Referring first to FIG. 1 showing a preferred embodiment of the receiver 10 of the present invention in a perspective view, a solid block 12 of material which is optically transmissive at the wavelengths of concern is shown. Optical block 12 contains an entrance aperture surface 14 containing an optically polished entrance aperture 16 on each side of which are optically nontransmissive surface portions 18 and 20. Entrance aperture 16 extends across the width of block 12 and is the means by which electromagnetic radiation enters the receiver 10. The side of block 12 generally opposite to the entrance aperture surface 14 is a mirrored cylindrical reflecting surface 22.

In the preferred embodiment, the surface 22 is a circular cylindrical surface having an axis parallel to the length of entrance aperture 16. This axis is offset from the entrance aperture 16 such that a radius of the cylindrical reflecting surface 22 is not perpendicular to the entrance aperture surface 14 at the entrance aperture 16. As shown in FIG. 2, radiation incident on entrance aperture 16 is therefore reflected by cylindrical reflective surface 22 to one side of entrance aperture 16.

The radius of curvature of cylindrical reflecting surface 22 is selected so that radiation over the entire field of view in a plane parallel to the axis of the cylindrical reflecting surface 22 is incident upon surface 22 and is reflected to line images to the side of entrance aperture 16 that are nearly located in a single plane. The detector surface plane 24 is therefore selected to be a flat surface the points of which are at or close to the positions at which these line images are brought to a focus. Preferably, the detector surface 24 is located so that a uniform blur spot is obtained at the surface 24 over the entire field of view of the receiver 10.

An array 26 of detectors 34 sensitive to the radiation of concern that is transmitted through block 12 are located on detector surface 24. In the preferred embodiment, the detector array 26 is optically and physically bonded to the surface 24 of block 12.

The number of detectors 34 in the detector array 26 depends on the angular resolution desired and the physical dimensions of the receiver 10. In one preferred embodiment, for example, the detectors 34 are selected to be approximately twice the size of the approximately uniform blur spot produced at the detector surface 24 from sources over the field of view in the plane perpendicular to the axis of the cylindrical reflective surface 22 and extending through the center of the entrance aperture 16.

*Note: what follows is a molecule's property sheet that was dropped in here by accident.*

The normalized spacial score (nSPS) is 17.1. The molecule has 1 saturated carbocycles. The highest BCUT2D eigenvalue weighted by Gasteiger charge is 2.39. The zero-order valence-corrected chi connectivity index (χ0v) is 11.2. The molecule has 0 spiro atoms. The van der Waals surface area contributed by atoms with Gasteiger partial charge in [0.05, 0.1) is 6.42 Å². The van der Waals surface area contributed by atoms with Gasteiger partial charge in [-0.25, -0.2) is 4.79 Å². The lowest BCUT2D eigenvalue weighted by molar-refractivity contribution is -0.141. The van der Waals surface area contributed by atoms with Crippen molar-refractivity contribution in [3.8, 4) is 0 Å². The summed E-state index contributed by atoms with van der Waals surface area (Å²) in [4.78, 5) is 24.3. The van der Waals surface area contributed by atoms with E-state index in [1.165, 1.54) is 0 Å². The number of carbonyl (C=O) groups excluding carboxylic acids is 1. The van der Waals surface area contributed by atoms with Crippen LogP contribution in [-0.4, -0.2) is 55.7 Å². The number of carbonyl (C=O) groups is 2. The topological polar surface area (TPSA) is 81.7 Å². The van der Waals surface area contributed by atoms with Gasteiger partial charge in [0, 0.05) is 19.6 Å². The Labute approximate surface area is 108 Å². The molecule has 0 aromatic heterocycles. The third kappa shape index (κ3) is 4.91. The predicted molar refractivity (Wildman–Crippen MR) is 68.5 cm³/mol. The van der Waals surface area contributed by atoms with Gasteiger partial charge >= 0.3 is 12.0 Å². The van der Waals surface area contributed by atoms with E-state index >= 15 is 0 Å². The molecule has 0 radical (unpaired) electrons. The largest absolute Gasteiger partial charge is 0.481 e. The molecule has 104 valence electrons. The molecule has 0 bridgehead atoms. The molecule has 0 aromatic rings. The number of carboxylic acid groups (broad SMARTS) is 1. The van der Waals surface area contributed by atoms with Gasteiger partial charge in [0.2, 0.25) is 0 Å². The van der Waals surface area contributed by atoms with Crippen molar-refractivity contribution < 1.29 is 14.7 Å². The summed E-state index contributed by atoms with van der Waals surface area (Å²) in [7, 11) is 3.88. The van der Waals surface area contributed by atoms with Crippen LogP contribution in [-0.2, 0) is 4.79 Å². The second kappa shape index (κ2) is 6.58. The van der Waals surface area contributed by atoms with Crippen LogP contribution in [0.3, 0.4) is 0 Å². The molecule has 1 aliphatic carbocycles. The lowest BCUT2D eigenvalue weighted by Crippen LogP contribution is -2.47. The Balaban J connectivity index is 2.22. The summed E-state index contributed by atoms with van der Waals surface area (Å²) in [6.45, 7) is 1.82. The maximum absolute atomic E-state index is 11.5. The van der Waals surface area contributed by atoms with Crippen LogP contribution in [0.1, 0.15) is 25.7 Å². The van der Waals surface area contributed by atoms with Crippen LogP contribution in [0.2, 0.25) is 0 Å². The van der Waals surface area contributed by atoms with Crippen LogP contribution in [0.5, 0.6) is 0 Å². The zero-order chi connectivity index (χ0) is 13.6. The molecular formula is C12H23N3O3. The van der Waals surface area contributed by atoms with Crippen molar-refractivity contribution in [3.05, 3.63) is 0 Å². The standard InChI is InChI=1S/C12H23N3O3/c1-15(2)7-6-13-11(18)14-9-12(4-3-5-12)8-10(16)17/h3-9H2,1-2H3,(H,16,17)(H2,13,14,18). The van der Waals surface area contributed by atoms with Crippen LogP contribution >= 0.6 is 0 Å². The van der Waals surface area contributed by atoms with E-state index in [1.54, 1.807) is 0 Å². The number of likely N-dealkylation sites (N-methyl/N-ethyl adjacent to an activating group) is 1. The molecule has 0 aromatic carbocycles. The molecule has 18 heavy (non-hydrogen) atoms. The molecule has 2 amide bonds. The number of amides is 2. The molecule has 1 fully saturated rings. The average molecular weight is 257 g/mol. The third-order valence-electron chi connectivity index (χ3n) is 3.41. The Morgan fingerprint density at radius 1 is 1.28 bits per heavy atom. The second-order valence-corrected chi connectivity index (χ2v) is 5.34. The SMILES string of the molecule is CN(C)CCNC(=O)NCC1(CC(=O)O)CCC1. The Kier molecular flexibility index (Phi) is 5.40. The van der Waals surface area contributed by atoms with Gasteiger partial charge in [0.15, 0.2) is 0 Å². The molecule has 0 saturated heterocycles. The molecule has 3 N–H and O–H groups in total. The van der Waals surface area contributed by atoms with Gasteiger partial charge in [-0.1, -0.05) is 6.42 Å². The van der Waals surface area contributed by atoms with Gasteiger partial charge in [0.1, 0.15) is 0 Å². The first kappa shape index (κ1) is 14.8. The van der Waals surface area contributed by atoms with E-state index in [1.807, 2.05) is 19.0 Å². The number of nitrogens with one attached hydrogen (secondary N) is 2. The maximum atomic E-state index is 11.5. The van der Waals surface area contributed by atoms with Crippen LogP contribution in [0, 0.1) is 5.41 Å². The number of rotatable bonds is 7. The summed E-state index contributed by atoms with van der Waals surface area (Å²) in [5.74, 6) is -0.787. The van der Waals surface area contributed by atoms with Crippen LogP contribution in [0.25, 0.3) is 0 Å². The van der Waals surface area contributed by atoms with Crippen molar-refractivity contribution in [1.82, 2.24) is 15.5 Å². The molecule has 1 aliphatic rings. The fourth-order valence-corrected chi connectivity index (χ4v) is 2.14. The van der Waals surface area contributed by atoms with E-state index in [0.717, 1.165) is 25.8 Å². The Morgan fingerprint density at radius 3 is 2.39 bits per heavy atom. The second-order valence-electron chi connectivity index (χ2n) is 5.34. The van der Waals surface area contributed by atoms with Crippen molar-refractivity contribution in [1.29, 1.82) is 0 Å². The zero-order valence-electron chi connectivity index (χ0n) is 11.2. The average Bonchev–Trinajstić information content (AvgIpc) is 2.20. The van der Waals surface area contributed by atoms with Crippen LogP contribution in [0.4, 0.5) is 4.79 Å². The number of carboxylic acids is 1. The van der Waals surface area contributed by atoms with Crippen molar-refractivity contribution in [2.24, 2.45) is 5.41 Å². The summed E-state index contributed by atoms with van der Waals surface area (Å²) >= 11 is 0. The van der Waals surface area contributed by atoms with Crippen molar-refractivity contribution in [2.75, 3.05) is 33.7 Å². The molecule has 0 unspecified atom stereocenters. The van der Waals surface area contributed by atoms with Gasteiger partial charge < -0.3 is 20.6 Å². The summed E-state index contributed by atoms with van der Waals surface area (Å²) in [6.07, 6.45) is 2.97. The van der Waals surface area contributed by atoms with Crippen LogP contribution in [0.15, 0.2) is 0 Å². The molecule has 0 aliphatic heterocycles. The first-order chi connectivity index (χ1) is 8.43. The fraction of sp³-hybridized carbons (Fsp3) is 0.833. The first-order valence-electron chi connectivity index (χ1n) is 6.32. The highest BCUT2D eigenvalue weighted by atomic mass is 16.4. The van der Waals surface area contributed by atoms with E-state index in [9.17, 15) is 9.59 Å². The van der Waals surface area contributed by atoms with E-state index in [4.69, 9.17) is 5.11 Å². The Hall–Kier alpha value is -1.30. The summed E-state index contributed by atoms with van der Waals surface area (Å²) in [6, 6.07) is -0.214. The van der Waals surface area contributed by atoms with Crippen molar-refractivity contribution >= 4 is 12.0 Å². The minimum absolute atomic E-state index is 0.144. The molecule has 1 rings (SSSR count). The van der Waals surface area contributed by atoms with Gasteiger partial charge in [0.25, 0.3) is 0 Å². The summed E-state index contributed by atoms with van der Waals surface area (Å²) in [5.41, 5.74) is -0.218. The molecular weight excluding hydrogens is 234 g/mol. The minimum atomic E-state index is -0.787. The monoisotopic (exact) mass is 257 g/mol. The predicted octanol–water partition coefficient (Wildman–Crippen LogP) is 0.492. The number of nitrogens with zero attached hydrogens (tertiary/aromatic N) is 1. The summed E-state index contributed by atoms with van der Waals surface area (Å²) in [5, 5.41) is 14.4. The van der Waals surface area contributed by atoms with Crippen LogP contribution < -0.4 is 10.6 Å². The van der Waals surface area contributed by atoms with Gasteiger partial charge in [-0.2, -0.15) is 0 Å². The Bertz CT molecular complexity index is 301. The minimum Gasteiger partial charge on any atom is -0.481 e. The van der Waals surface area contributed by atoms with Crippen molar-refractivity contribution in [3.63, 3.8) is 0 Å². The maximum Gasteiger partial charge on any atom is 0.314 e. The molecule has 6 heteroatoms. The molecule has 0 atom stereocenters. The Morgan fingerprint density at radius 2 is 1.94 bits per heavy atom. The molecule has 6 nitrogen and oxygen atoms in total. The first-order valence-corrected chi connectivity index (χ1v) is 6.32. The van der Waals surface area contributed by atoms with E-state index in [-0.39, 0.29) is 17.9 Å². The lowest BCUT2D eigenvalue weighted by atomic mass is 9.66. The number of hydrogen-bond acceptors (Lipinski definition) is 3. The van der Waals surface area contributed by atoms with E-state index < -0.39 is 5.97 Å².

The relationship between the entrance aperture 16, the cylindrical reflecting surface 22, and the detector surface 24 in the off-axis configuration of the present invention can be understood by first considering the case where an entrance aperture is centered on a radius of a circular cylindrical surface at the plane of "best focus." In this configuration, however, the plane of best focus where one would like to locate the detector surface would block radiation through the aperture. As the entrance aperture shifts to one side, the plane of "best focus" tilts and moves to the side of the entrance aperture. Depending on the angular field of view desired, a point is reached where the detector surface does not block the entrance aperture, such as in the configuration shown in FIG. 2. The distance between the aperture and the cylindrical surface for rays centered in the field of view is on the same order of magnitude as, and preferably about equal to, the distance between the cylindrical reflecting surface and the detector surface.

If the reflecting surface is spherical, the images would be quite blurred. If the surface is cylindrical, an aperture location and focal plane orientation can be found where the line images are reasonably good. The geometry is best optimized using ray trace programs on a digital computer, although accurate sketches can assist greatly in finding a design with the proper features.